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Toronto by Antonio Tan

Fame: The Musical

It was bound to happen sometime.

Following the successful film and a long-running TV series, Fame is now Fame: The Musical, the latest take on David De Silva's original idea of the story of aspiring showbiz personalities who attend the High School of Performing Arts in New York City.

It's not exactly a reincarnation of the movie. For one thing, the story is new (though similar in the original concept), and another, the book and score are new too. But despite the successes of the film and TV series, Fame: The Musical doesn't light up the sky like a flame.

The action takes place between 1980 and 1984, and the musical begins with the students praying they make "P.A." Of course, they all do, and the show opens with "Hard Work," in which the school motto and all the stereotyped characters are introduced to the audience.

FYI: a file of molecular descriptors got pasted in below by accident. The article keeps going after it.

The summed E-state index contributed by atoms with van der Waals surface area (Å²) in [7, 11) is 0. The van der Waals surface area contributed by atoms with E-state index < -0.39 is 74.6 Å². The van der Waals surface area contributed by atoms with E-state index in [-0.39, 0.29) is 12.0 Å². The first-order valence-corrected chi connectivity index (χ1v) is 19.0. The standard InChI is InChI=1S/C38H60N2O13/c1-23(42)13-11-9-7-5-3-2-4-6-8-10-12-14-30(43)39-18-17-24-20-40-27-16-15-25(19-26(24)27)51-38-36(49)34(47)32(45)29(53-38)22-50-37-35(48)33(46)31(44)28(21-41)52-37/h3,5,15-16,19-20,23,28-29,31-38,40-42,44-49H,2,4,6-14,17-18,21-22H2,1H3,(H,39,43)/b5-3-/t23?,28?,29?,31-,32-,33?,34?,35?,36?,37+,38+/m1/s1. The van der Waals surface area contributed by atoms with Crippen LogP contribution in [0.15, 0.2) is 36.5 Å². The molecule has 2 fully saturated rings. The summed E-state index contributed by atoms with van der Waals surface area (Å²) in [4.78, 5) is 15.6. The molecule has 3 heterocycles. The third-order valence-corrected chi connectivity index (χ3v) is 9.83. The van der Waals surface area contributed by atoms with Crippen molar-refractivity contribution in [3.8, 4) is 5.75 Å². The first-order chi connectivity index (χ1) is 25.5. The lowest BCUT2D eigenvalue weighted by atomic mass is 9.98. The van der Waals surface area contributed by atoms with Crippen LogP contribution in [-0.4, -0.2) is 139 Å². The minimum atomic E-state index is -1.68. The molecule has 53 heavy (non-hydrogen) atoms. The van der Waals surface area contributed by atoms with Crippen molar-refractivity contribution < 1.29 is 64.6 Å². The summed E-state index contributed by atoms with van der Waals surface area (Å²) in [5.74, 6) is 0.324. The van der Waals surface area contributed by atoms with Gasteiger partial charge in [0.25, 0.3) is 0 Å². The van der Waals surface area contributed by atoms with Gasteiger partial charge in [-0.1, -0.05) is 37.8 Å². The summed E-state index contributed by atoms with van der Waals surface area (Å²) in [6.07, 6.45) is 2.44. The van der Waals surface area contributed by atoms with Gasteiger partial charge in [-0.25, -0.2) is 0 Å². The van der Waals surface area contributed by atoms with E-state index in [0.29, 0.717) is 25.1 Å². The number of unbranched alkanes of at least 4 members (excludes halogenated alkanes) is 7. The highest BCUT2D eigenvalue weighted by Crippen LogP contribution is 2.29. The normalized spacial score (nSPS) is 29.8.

Nick Piazza (Gavin Creel) is the aspiring actor, with whom Serena Katz (Jennifer Gambatese), the mild-mannered Meryl Streep wannabe, falls in love.

Tyrone Jackson (Dwayne Chattman) is the illiterate black dancer with an attitude problem. He goes out with Iris Kelly (Nadine Isenegger), the "rich little white girl" who first snubs Tyrone, then falls for him.

Carmen Diaz (Natasha Rennalls) is the Latina drug addict drop-out who runs off to LA in an attempt to achieve immediate fame. Schlomo Metzenbaum (Carl Tramon) is the nerdy Jewish musician who becomes Carmen's love interest for a while.

And then, we have the fat girl, Mabel Washington (Dioni Michelle Collins), who drops dancing for acting (not because her dance partners can't lift her) so she can continue her eating habits. And of course, there is the class clown, Joe Vegas (Jose Restrepo), with the raging hormones.

Miss Greta Bell (Kim Cea) is the dance teacher who lets Tyrone pass onto the next grades for his talent, despite the fact he can't read. Miss Ester Sherman (Regina Le Vert) vehemently opposes this, and goes to great lengths to see that Tyrone doesn't cut any corners.

The story skims along the borderline of entertaining and exhausting, although it bounces back and forth between the two sides. The paper-thin plot does not take off, nor does it run the emotional gamut.